Three scandals have reshaped business regulation over the pastthirty years: the securities fraud prosecution of Michael Milken in 1988,the Enron implosion of 2001, and the Goldman Sachs “Abacus”enforcement action of 2010. The scandals have always been seen asunrelated. This Article highlights a previously unnoticed transactionalaffinity tying these scandals together—a deal structure known as thesynthetic collateralized debt obligation involving the use of a specialpurpose entity (“SPE”). The SPE is a new and widely used form of corporate alter ego designed to undertake transactions for its creator’saccounting and regulatory benefit. The SPE remains mysterious and poorly understood, despite itsuse in framing transactions involving trillions of dollars and itsprominence in foundational scandals. The traditional corporate alterego was a subsidiary or affiliate with equity control. The SPE eschewsequity control in favor of control through pre-set instructions emanatingfrom transactional documents. In theory, these instructions are completeor very close thereto, making SPEs a real world manifestation of the“nexus of contracts” firm of economic and legal theory. In practice,however, formal designations of separateness do not always stand upunder the strain of economic reality.When coupled with financial disaster, the use of an SPE alterego can turn even a minor compliance problem into scandal because of the mismatch between the traditional legal model of the firm and theSPE’s economic reality. The standard legal model looks to equityownership to determine the boundaries of the firm: equity is inside thefirm, while contract is outside. Regulatory regimes make inter-firmconnections by tracking equity ownership. SPEs escape regulation by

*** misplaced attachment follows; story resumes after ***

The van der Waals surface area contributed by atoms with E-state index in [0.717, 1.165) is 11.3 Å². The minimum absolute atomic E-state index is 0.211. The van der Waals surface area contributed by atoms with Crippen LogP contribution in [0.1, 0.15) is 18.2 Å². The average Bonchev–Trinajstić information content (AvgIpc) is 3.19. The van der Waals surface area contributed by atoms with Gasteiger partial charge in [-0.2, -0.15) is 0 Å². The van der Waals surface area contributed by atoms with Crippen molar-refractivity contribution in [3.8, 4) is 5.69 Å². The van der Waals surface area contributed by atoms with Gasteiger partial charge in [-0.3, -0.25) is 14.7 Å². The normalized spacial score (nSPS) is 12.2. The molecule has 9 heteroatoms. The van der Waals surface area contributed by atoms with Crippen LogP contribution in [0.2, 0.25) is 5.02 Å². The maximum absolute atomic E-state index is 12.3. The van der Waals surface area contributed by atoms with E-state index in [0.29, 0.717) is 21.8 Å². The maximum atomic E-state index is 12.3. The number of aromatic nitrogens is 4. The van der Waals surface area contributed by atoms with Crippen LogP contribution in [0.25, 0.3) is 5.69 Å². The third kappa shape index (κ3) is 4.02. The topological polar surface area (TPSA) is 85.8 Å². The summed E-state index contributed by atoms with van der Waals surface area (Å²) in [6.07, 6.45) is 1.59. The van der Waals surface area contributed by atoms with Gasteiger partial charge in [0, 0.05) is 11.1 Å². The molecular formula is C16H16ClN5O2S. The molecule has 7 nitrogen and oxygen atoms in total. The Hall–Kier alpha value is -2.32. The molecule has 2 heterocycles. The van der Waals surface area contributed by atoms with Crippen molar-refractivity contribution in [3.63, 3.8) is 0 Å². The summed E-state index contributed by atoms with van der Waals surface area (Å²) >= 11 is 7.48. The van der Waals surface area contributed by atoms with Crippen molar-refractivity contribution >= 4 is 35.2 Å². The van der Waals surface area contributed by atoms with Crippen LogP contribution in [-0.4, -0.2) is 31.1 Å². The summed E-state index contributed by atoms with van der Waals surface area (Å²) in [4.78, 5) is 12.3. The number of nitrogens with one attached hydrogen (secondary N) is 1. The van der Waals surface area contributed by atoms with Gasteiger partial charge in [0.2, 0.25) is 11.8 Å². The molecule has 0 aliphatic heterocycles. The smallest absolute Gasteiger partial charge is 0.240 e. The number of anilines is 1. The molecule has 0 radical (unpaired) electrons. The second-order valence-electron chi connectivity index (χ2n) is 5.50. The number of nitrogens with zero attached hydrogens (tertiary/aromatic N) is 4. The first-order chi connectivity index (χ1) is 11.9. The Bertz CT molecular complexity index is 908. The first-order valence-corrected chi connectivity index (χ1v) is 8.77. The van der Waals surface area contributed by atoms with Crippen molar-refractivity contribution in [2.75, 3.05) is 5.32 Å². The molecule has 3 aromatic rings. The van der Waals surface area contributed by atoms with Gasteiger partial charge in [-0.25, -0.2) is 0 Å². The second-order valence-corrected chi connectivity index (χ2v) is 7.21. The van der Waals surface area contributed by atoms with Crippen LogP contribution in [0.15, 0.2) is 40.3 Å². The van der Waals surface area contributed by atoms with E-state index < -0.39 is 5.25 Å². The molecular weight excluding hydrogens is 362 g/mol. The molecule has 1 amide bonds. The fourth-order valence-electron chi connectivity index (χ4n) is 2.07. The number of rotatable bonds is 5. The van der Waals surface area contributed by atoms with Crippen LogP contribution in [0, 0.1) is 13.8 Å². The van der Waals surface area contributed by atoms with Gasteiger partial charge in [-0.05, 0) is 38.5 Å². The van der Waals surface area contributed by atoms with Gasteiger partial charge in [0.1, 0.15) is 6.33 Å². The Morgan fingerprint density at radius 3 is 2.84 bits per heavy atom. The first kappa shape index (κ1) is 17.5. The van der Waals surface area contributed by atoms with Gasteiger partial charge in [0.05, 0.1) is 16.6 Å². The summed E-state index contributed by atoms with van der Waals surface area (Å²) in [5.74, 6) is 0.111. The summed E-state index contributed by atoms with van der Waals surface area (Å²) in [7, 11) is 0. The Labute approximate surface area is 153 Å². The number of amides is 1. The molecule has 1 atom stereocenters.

Deputy Dean and Nicholas F. Gallicchio Professor of Law; Co-Director, Institute forLaw & Economics, University of Pennsylvania Law School.
Bruce W. Nichols Visiting Professor of Law, Harvard Law School; Professor of Law,Georgetown University Law Center. Our thanks go to William Birdthistle, Erik Gerding, MikeKnoll, Reed Shuldiner, Lynn Stout, Andrew Tuch, Charles Whitehead, and Chuck Yablon, and toparticipants at faculty workshops at the Cardozo, Cornell, , Georgetown, and Penn law schools andat the University of Miami Business Law Review Symposium.